Increasing the dialogue and co-operation between the emergency services and the voluntary sector will be a key focus of The Emergency Services Show which takes place at the NEC in Birmingham from 23 to 24 September 2015.
Free to attend, The Emergency Services Show features a dedicated Emergency Response Zone where key organisations and charities from across the voluntary sector can showcase their expertise and support services at no cost. Bay Search and Rescue, British Red Cross, Maritime Volunteer Service, Mountain Rescue England & Wales, National Association of Community First Responders, National Search and Rescue Dog Association, Royal Life Saving Society, Royal National Lifeboat Institute and The Salvation Army are among the many names who will be exhibiting there this year.
Visitors are urged to engage with exhibiting organisations to gain a deeper understanding of the capabilities of the voluntary sector and the breadth of work it undertakes. Many will be surprised to discover free support services, training opportunities and the potential for joint operations.
Among the organisations with rescue capabilities is the RSPCA. HQ superintendent Timothy Minty, says: “Generally people are not aware we have capabilities in rope, boat and water rescue.” Another is urban search and rescue team, Search And Rescue Assistance in Disasters (SARAID). The NGO, which offers its services at no charge, is keen to meet with UK-based resilience organisations, emergency services and flood rescue teams. Meanwhile on the Leicestershire & Rutland 4 x 4 Response stand visitors can find out more about this group of volunteers who utilise their own vehicles and equipment to provide assistance to the emergency services and community in times of severe weather or disaster.
Also exhibiting in the Emergency Response Zone are The Radio Amateurs’ Emergency Network (RAYNET) and UK Civil Air Patrol. Established for over 60 years, RAYNET provides voluntary emergency communications using amateur radio and PBR, and does not charge for its services. UK Civil Air Patrol encourages volunteers with the right qualifications to fly light aircraft, including helicopters and autogyros, to support the blue light emergency services and local government civil contingencies with affordable air observation and air to ground photography. Chairman Tony Cowan MBE explains: “The use of a light spotting aircraft is particularly useful when the emergency involves an industrial or chemical accident, wildfires and serious flooding.”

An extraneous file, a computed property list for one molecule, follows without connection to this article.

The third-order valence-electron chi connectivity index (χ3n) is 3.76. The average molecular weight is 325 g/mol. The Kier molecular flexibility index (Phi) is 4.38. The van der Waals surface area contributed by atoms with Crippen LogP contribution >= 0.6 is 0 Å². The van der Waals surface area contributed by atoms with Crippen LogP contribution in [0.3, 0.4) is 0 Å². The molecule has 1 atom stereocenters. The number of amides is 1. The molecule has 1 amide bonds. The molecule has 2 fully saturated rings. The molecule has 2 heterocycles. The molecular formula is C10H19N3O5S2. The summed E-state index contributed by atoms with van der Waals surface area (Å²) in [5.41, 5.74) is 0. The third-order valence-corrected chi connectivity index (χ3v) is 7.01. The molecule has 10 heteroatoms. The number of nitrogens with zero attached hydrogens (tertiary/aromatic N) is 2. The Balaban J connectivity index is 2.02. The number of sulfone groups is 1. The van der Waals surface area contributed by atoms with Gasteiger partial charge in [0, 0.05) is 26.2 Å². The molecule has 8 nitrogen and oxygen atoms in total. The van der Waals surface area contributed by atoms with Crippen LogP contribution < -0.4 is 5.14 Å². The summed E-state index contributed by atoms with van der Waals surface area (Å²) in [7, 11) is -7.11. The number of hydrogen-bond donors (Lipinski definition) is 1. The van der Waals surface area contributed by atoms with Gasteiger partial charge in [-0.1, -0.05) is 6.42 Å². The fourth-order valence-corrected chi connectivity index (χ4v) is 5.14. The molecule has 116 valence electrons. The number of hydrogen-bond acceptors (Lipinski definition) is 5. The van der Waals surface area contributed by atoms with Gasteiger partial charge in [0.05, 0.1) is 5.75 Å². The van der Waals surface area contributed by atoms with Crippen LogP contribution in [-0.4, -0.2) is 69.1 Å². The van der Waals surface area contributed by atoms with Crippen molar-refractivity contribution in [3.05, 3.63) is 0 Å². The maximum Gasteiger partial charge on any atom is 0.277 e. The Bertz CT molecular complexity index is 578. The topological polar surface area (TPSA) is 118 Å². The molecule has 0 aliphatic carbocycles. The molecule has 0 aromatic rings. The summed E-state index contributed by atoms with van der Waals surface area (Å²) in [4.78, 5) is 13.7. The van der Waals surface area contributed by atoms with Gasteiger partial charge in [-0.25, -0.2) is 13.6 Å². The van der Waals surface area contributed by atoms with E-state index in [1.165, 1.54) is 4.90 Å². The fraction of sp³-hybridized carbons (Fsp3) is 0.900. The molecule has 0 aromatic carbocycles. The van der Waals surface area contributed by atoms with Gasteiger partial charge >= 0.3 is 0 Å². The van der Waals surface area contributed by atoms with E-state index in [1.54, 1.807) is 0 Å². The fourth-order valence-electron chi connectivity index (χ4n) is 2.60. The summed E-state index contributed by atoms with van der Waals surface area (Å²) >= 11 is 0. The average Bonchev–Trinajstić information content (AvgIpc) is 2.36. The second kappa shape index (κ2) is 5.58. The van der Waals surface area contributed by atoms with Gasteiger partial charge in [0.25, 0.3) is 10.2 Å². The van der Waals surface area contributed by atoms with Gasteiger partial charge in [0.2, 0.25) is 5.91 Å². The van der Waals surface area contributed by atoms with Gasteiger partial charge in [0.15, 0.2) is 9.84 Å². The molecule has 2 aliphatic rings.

St John’s Ambulance also hopes to raise awareness of this aspect of its work. Peter Huckle, national events and emergency operations manager, says: “Many are aware of the first aid our volunteers provide in their communities and at events, like football matches, marathons and music festivals, but they don’t always know about the work we do in schools training hundreds of thousands of young people or our campaigning work or the free direct education we provide.”
In the light of austerity cuts it is not surprising that the voluntary sector is emerging as a key partner. David Brown, event director, The Emergency Services Show, explains why: “The emergency response voluntary sector has a substantial resource of trained and skilled people, vehicles, equipment and premises that provide practical and emotional support before, during and after an emergency. This allows the emergency services to concentrate on the immediate needs of a crisis, freeing up vital resource.”
The Voluntary Sector Civil Protection Forum (VSCP) confirms that the voluntary sector employs over 15,000 and has around 260,000 volunteers it can call upon in the event of an emergency. It operates more than 2,000 vehicles including ambulances, 4x4s, lifeboats and aircraft.
To register for free entry visit www.emergencyuk.com
The NEC is physically linked to Birmingham International Station and Birmingham Airport and is directly accessible from the UK motorway network. Parking for visitors and exhibitors is free of charge.